Though Isaac Mizrahi is best known for fashion, he has also directed and narrated a children’s production of Peter and the Wolf at the Solomon R. Guggenheim Museum in New York; directed and designed The Magic Flute and A Little Night Music for the Opera Theatre of Saint Louis; and won an Audience Award at the 1995 Sundance Film Festival with director Douglas Keeve for Unzipped, a documentary about the making of his fall 1994 collection. He appears as a judge on the television series Project Runway: All Stars and is currently at work on another series and memoir.
Here, Mizrahi talks about his Jewish heritage and family story.
Q. How did a nice Sephardic boy from Brooklyn get to where you are?
A. The world I grew up in was filled with dichotomies and contradictions, things that didn’t add up or make sense. I went to Yeshivah of Flatbush; I attended a synagogue I think was Orthodox. It was this crazy Orthodoxy but then the women wore really short skirts and really high heels and really big hair and were not modest at all. The men were as sexy and crazy as the women. I have two older sisters I love dearly. They became very Orthodox and it continues to drive a wedge between us because they are not permitted to accept certain things about my life. I definitely respect who they are. But I feel shut out. I’m trying to write about it now without rancor in my memoir.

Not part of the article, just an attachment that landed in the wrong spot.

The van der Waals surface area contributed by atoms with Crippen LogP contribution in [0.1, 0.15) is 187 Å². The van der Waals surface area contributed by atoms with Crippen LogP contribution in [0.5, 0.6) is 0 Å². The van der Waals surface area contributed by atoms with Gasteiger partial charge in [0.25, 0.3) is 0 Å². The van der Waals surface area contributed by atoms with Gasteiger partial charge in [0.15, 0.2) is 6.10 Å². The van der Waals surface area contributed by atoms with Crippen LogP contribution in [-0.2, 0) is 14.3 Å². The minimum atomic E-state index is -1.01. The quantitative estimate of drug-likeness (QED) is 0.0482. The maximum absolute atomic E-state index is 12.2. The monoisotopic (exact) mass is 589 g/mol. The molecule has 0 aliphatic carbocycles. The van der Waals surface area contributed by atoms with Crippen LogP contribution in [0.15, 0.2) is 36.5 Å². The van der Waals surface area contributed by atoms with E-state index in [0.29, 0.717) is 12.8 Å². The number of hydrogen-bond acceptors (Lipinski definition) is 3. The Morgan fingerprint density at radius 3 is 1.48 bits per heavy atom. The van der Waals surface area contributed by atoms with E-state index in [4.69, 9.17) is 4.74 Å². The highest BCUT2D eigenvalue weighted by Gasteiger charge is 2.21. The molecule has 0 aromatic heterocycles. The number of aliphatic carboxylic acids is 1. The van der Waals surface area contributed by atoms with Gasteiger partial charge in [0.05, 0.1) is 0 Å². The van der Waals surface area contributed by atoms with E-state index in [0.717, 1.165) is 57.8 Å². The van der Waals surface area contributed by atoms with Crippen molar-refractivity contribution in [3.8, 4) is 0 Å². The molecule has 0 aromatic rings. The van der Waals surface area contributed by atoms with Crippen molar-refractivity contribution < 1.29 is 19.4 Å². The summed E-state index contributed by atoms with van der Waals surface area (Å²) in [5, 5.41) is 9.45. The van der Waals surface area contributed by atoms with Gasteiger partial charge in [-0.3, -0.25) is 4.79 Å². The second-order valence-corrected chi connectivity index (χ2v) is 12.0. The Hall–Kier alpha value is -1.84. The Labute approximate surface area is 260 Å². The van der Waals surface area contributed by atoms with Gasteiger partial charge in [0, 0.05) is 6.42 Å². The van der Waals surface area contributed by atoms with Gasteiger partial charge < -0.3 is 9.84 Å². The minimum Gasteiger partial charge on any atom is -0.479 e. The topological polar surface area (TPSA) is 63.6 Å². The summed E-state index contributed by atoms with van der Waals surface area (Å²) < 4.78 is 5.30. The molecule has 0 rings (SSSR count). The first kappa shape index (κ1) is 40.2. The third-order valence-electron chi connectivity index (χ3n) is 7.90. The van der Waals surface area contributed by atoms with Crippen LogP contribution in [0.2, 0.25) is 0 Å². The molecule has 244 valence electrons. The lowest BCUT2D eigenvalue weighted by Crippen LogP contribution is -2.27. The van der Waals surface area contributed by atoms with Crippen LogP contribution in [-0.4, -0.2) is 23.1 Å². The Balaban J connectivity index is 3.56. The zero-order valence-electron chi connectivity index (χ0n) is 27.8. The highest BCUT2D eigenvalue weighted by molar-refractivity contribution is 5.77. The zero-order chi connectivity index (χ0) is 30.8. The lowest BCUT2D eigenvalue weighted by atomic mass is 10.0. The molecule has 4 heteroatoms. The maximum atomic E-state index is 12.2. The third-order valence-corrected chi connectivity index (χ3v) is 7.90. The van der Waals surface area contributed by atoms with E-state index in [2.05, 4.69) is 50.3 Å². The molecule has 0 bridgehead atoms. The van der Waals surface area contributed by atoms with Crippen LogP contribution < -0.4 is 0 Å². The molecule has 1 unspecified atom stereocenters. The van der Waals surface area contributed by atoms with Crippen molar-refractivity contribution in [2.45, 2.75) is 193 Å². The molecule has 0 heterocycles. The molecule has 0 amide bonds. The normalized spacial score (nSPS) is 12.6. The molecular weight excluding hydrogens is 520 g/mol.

My mom just turned 88. She was a big influence in my life. She tried her best to sit comfortably on the edge of all the dichotomies. The synagogue was very misogynistic. Women were not allowed to educate themselves or do anything except marry well. I could never understand that, and she was my role model in questioning all that. She questioned it. She is college-educated, which was very innovative for her time, and she worked for a bit before she got married.
Q. Is there any Sephardic influence in your work?
A. I think so. I don’t like to treat women like that. Being born Syrian and Jewish raises the issue of what happens to women. It’s good to be a Jewish woman but not so much a Sephardic woman. The High Holidays were about dressing your daughter up to show her off to the richest guy. What you were wearing was more important than anything else. It was kind of disgusting to me—and yet the clothes were so good. It became the idea of empowering through clothes and a good shoe.
Q. How does Judaism inform your identity?
A. Judaism really informs who I am in a deeply felt skepticism and a deeply felt commitment to literature and art. The idea of constant questioning and raising standards is very Jewish. I feel deeply Jewish but I don’t think about being Jewish as much as I think about being an artist, being gay, being a married man, being a good cook, being a good father to my dogs, Harry and Dean—and then I’m a Jew. I had such a bad formative experience with the actual religion and its teachings. I was so mistreated and misunderstood in that yeshiva, and it was so unfair and wrong. I don’t want it to sound vengeful because I have a great life, but when I left it, I really left it behind. I didn’t look back. When I grew up you couldn’t be Jewish and gay. There was no way to reconcile those two things.